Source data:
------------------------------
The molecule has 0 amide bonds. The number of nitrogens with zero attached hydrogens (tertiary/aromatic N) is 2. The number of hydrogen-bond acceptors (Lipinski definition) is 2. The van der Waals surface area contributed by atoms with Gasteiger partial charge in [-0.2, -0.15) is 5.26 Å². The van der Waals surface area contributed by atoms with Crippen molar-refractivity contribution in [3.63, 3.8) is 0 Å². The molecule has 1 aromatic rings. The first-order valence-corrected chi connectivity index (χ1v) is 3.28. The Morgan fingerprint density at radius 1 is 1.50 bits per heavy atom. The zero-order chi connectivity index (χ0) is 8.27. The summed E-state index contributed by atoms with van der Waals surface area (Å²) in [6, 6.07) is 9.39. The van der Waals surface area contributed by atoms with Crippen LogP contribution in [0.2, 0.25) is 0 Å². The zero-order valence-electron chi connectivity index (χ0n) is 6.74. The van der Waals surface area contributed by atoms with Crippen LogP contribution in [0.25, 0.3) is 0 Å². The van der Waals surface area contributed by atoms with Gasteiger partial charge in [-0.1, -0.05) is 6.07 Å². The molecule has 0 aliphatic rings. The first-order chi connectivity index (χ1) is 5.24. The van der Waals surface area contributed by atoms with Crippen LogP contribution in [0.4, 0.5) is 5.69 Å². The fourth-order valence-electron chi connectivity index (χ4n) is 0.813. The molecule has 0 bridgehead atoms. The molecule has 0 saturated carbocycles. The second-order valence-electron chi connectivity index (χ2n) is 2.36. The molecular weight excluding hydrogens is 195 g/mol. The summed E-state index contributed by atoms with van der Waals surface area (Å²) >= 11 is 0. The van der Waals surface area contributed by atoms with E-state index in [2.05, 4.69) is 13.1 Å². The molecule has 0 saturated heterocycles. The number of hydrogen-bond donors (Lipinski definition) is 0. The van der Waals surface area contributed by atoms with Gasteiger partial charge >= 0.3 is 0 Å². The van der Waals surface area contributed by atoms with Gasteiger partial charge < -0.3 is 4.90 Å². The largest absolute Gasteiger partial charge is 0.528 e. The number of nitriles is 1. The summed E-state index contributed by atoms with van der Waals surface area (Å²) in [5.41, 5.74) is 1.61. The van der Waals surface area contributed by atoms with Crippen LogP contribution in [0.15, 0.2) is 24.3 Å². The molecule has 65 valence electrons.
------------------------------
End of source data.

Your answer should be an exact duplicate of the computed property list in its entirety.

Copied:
The molecule has 0 amide bonds. The number of nitrogens with zero attached hydrogens (tertiary/aromatic N) is 2. The number of hydrogen-bond acceptors (Lipinski definition) is 2. The van der Waals surface area contributed by atoms with Gasteiger partial charge in [-0.2, -0.15) is 5.26 Å². The van der Waals surface area contributed by atoms with Crippen molar-refractivity contribution in [3.63, 3.8) is 0 Å². The molecule has 1 aromatic rings. The first-order valence-corrected chi connectivity index (χ1v) is 3.28. The Morgan fingerprint density at radius 1 is 1.50 bits per heavy atom. The zero-order chi connectivity index (χ0) is 8.27. The summed E-state index contributed by atoms with van der Waals surface area (Å²) in [6, 6.07) is 9.39. The van der Waals surface area contributed by atoms with Crippen LogP contribution in [0.2, 0.25) is 0 Å². The zero-order valence-electron chi connectivity index (χ0n) is 6.74. The van der Waals surface area contributed by atoms with Crippen LogP contribution in [0.25, 0.3) is 0 Å². The van der Waals surface area contributed by atoms with Gasteiger partial charge in [-0.1, -0.05) is 6.07 Å². The molecule has 0 aliphatic rings. The first-order chi connectivity index (χ1) is 5.24. The van der Waals surface area contributed by atoms with Crippen LogP contribution in [0.4, 0.5) is 5.69 Å². The fourth-order valence-electron chi connectivity index (χ4n) is 0.813. The molecule has 0 bridgehead atoms. The molecule has 0 saturated carbocycles. The second-order valence-electron chi connectivity index (χ2n) is 2.36. The molecular weight excluding hydrogens is 195 g/mol. The summed E-state index contributed by atoms with van der Waals surface area (Å²) >= 11 is 0. The van der Waals surface area contributed by atoms with E-state index in [2.05, 4.69) is 13.1 Å². The molecule has 0 saturated heterocycles. The number of hydrogen-bond donors (Lipinski definition) is 0. The van der Waals surface area contributed by atoms with Gasteiger partial charge >= 0.3 is 0 Å². The van der Waals surface area contributed by atoms with Gasteiger partial charge < -0.3 is 4.90 Å². The largest absolute Gasteiger partial charge is 0.528 e. The number of nitriles is 1. The summed E-state index contributed by atoms with van der Waals surface area (Å²) in [5.41, 5.74) is 1.61. The van der Waals surface area contributed by atoms with Crippen LogP contribution in [0.15, 0.2) is 24.3 Å². The molecule has 65 valence electrons.